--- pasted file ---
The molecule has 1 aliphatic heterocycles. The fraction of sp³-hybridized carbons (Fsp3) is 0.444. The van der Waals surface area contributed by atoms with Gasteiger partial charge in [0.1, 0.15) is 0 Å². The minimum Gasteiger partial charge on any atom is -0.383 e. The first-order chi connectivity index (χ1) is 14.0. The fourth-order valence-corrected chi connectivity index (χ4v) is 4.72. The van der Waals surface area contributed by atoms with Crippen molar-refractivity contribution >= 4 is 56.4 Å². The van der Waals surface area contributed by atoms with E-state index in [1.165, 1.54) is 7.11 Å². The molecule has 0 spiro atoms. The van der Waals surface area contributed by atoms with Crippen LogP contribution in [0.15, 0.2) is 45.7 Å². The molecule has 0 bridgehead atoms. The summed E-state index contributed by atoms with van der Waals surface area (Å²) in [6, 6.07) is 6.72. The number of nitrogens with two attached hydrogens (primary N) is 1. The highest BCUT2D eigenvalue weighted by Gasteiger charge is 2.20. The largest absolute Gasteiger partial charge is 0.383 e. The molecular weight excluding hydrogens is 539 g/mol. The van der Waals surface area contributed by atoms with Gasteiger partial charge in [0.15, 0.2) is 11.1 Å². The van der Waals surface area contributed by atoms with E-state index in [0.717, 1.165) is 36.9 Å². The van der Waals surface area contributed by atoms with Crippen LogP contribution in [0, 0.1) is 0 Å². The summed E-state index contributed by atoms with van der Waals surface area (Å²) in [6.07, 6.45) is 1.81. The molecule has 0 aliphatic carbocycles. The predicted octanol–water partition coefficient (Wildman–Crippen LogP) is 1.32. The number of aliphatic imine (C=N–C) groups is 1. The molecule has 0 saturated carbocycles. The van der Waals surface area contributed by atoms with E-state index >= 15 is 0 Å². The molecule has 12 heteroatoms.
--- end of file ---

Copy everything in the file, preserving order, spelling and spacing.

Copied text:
The molecule has 1 aliphatic heterocycles. The fraction of sp³-hybridized carbons (Fsp3) is 0.444. The van der Waals surface area contributed by atoms with Gasteiger partial charge in [0.1, 0.15) is 0 Å². The minimum Gasteiger partial charge on any atom is -0.383 e. The first-order chi connectivity index (χ1) is 14.0. The fourth-order valence-corrected chi connectivity index (χ4v) is 4.72. The van der Waals surface area contributed by atoms with Crippen molar-refractivity contribution >= 4 is 56.4 Å². The van der Waals surface area contributed by atoms with E-state index in [1.165, 1.54) is 7.11 Å². The molecule has 0 spiro atoms. The van der Waals surface area contributed by atoms with Crippen LogP contribution in [0.15, 0.2) is 45.7 Å². The molecule has 0 bridgehead atoms. The summed E-state index contributed by atoms with van der Waals surface area (Å²) in [6, 6.07) is 6.72. The number of nitrogens with two attached hydrogens (primary N) is 1. The highest BCUT2D eigenvalue weighted by Gasteiger charge is 2.20. The largest absolute Gasteiger partial charge is 0.383 e. The molecular weight excluding hydrogens is 539 g/mol. The van der Waals surface area contributed by atoms with Gasteiger partial charge in [0.15, 0.2) is 11.1 Å². The van der Waals surface area contributed by atoms with E-state index in [0.717, 1.165) is 36.9 Å². The van der Waals surface area contributed by atoms with Crippen LogP contribution in [0, 0.1) is 0 Å². The summed E-state index contributed by atoms with van der Waals surface area (Å²) in [6.07, 6.45) is 1.81. The molecule has 0 aliphatic carbocycles. The predicted octanol–water partition coefficient (Wildman–Crippen LogP) is 1.32. The number of aliphatic imine (C=N–C) groups is 1. The molecule has 0 saturated carbocycles. The van der Waals surface area contributed by atoms with E-state index >= 15 is 0 Å². The molecule has 12 heteroatoms.